Attorney Todd Clement, second from left, speaks during new conference with his client Lucas McConnell, 13, center right, Alesia McConnell, left, and Kevin McConnell look on Wednesday, March 26, 2014, in Burleson, Texas. The family of Lucas McConnell, injured by a drunken teen driver whose attorneys later claimed he suffered from "affluenza," plans to continue its lawsuit against the driver. While most families who sued Ethan Couch over a wreck that left four dead have settled, the McConnell's will continue fighting Couch in court. (AP Photo/LM Otero)
FILE - In this December 2013 image taken from a video by KDFW-FOX 4, Ethan Couch is seen during his court hearing in Fort Worth, Texas. The family of Couch, who killed four people in a drunken wreck, have reached a settlement of more than $2 million with the family of a teenage boy left disabled. Tarrant County court documents filed Friday show that the liability insurer of Ethan Couchâs parents agreed to pay $1.64 million in cash to a trust established for Sergio E. Molina. (AP Photo/KDFW-FOX 4, File)
Ethan Couch, center, sits in juvenile court for a hearing about his future Wednesday, Feb. 5, 2014, in Fort Worth, Texas. Judge Jean Boyd again decided to give no jail time for Couch, who was sentenced to 10 years' probation in a drunken-driving crash that killed four people, and ordered him to go to a rehabilitation facility paid for by his parents. The sentence stirred fierce debate, as has the testimony of a defense expert who says Couch's wealthy parents coddled him into a sense of irresponsibility. The expert termed the condition "affluenza." (AP Photo/LM Otero)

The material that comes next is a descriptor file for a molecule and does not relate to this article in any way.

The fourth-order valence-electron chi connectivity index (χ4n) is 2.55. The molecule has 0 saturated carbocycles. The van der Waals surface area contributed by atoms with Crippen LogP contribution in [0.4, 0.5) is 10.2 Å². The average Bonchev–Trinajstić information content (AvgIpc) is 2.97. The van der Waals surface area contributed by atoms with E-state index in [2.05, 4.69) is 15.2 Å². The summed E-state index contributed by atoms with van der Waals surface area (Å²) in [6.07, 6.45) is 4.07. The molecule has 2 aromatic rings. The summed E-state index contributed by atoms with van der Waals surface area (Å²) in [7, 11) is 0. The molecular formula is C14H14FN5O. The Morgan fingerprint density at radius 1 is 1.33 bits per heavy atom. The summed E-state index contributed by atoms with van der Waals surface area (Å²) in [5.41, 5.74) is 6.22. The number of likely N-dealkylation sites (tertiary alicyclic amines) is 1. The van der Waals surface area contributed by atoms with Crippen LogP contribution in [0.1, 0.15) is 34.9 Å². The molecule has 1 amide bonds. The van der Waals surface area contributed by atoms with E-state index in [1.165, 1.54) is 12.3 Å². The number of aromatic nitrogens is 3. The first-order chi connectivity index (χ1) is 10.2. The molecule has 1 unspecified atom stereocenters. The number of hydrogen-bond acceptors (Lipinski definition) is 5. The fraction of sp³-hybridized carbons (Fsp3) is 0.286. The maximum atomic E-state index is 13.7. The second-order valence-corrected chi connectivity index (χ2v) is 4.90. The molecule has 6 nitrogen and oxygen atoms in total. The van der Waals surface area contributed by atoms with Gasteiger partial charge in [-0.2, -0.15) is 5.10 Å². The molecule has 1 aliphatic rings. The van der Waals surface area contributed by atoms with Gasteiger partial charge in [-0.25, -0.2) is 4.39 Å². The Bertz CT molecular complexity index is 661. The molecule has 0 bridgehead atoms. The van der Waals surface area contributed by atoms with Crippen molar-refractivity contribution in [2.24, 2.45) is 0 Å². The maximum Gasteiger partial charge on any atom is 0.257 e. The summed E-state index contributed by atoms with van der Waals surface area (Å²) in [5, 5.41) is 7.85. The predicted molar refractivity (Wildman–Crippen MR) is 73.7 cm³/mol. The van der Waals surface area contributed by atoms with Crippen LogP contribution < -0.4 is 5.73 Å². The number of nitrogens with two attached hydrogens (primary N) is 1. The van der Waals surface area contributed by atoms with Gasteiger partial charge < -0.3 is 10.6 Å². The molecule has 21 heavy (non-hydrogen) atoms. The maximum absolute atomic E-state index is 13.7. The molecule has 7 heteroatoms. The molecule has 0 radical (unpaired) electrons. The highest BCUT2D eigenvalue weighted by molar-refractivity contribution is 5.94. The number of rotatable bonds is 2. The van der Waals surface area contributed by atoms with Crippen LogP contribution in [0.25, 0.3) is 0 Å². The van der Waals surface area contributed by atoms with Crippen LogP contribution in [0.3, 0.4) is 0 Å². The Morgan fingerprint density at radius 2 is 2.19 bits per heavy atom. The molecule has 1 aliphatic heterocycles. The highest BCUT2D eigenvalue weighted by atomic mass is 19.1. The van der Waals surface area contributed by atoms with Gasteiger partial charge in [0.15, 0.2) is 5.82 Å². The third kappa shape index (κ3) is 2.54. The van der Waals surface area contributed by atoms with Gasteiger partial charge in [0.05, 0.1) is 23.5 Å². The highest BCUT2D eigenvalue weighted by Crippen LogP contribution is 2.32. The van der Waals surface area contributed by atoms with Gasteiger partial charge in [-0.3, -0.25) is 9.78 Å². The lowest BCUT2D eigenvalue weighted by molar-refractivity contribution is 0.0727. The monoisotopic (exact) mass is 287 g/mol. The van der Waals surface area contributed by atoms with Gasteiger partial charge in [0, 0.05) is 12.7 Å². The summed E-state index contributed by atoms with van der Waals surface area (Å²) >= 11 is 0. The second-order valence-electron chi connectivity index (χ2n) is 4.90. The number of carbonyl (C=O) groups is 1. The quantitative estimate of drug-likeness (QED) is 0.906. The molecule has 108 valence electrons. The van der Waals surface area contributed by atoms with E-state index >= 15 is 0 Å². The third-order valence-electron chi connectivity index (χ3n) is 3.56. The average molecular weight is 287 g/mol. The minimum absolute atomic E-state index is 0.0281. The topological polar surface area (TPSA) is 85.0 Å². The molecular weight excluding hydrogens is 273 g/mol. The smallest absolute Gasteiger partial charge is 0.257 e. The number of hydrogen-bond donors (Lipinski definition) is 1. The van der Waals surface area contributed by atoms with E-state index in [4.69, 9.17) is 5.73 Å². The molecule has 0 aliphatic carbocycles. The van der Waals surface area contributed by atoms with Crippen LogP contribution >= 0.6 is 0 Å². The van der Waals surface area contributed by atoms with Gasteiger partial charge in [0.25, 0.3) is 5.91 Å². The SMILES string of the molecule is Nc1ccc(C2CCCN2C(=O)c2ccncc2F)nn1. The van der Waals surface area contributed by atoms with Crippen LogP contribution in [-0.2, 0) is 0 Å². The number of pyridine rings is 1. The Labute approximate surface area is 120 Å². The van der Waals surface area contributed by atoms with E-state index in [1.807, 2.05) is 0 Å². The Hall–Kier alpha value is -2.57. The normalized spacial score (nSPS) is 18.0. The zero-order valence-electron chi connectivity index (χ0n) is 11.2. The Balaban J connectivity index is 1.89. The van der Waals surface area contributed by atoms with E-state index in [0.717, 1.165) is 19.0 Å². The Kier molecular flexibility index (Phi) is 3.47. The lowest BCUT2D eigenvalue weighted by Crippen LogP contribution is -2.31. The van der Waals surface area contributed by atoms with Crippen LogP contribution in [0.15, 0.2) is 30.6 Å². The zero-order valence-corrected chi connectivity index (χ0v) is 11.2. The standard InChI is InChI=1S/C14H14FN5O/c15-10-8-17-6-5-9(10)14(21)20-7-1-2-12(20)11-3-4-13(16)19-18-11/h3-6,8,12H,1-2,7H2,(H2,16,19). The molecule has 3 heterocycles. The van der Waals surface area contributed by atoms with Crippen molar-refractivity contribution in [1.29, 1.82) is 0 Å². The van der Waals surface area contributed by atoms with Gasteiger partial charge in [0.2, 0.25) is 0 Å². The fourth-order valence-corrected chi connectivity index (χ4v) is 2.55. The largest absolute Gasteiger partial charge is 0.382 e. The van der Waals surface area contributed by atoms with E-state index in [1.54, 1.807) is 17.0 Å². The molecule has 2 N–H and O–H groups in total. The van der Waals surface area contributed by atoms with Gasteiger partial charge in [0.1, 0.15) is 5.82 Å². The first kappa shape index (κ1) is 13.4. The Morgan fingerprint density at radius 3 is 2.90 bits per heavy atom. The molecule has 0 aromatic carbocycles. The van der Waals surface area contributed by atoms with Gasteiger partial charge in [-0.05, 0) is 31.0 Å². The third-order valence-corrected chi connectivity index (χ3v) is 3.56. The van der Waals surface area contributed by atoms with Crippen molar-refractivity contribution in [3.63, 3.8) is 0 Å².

Ethan Couch, center, sits in juvenile court for a hearing about his future Wednesday, Feb. 5, 2014, in Fort Worth, Texas. Judge Jean Boyd again decided to give no jail time for Couch, who was sentenced to 10 years' probation in a drunken-driving crash that killed four people, and ordered him to go to a rehabilitation facility paid for by his parents. The sentence stirred fierce debate, as has the testimony of a defense expert who says Couch's wealthy parents coddled him into a sense of irresponsibility. The expert termed the condition "affluenza." (AP Photo/LM Otero)